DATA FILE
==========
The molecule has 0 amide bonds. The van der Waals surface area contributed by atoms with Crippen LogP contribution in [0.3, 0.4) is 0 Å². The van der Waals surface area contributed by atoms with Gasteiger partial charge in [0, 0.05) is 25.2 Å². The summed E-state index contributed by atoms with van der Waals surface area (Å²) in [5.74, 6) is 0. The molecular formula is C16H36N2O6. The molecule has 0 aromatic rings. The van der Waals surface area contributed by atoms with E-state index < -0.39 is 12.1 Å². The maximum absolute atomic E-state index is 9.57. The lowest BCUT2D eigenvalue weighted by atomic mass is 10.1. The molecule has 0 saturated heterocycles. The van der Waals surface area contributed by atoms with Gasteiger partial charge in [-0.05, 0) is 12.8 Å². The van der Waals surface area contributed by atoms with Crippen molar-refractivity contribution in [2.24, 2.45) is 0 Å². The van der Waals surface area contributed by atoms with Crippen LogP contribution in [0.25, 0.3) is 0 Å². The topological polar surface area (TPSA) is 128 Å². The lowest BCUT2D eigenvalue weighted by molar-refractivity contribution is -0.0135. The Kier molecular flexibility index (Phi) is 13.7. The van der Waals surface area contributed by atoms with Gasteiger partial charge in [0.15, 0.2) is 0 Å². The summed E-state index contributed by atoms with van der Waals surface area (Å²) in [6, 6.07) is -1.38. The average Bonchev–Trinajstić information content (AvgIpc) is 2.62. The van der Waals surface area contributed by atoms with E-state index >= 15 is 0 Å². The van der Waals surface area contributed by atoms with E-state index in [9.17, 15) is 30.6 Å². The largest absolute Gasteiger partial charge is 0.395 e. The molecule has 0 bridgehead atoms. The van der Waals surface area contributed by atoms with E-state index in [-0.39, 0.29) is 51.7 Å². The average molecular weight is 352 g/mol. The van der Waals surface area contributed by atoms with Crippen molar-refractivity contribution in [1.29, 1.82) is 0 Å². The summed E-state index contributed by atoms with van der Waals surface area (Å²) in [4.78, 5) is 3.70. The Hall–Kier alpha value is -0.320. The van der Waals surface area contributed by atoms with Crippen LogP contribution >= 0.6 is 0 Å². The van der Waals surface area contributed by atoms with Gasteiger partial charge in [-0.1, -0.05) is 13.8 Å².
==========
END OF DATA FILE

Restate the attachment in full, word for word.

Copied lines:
The molecule has 0 amide bonds. The van der Waals surface area contributed by atoms with Crippen LogP contribution in [0.3, 0.4) is 0 Å². The van der Waals surface area contributed by atoms with Gasteiger partial charge in [0, 0.05) is 25.2 Å². The summed E-state index contributed by atoms with van der Waals surface area (Å²) in [5.74, 6) is 0. The molecular formula is C16H36N2O6. The molecule has 0 aromatic rings. The van der Waals surface area contributed by atoms with E-state index < -0.39 is 12.1 Å². The maximum absolute atomic E-state index is 9.57. The lowest BCUT2D eigenvalue weighted by atomic mass is 10.1. The molecule has 0 saturated heterocycles. The van der Waals surface area contributed by atoms with Gasteiger partial charge in [-0.05, 0) is 12.8 Å². The van der Waals surface area contributed by atoms with Crippen molar-refractivity contribution in [2.24, 2.45) is 0 Å². The van der Waals surface area contributed by atoms with Crippen LogP contribution in [0.25, 0.3) is 0 Å². The topological polar surface area (TPSA) is 128 Å². The lowest BCUT2D eigenvalue weighted by molar-refractivity contribution is -0.0135. The Kier molecular flexibility index (Phi) is 13.7. The van der Waals surface area contributed by atoms with Gasteiger partial charge in [0.15, 0.2) is 0 Å². The summed E-state index contributed by atoms with van der Waals surface area (Å²) in [6, 6.07) is -1.38. The average Bonchev–Trinajstić information content (AvgIpc) is 2.62. The van der Waals surface area contributed by atoms with E-state index >= 15 is 0 Å². The van der Waals surface area contributed by atoms with E-state index in [9.17, 15) is 30.6 Å². The largest absolute Gasteiger partial charge is 0.395 e. The molecule has 0 bridgehead atoms. The van der Waals surface area contributed by atoms with E-state index in [-0.39, 0.29) is 51.7 Å². The average molecular weight is 352 g/mol. The van der Waals surface area contributed by atoms with Crippen molar-refractivity contribution in [1.29, 1.82) is 0 Å². The summed E-state index contributed by atoms with van der Waals surface area (Å²) in [4.78, 5) is 3.70. The Hall–Kier alpha value is -0.320. The van der Waals surface area contributed by atoms with Crippen LogP contribution >= 0.6 is 0 Å². The van der Waals surface area contributed by atoms with Gasteiger partial charge in [-0.1, -0.05) is 13.8 Å².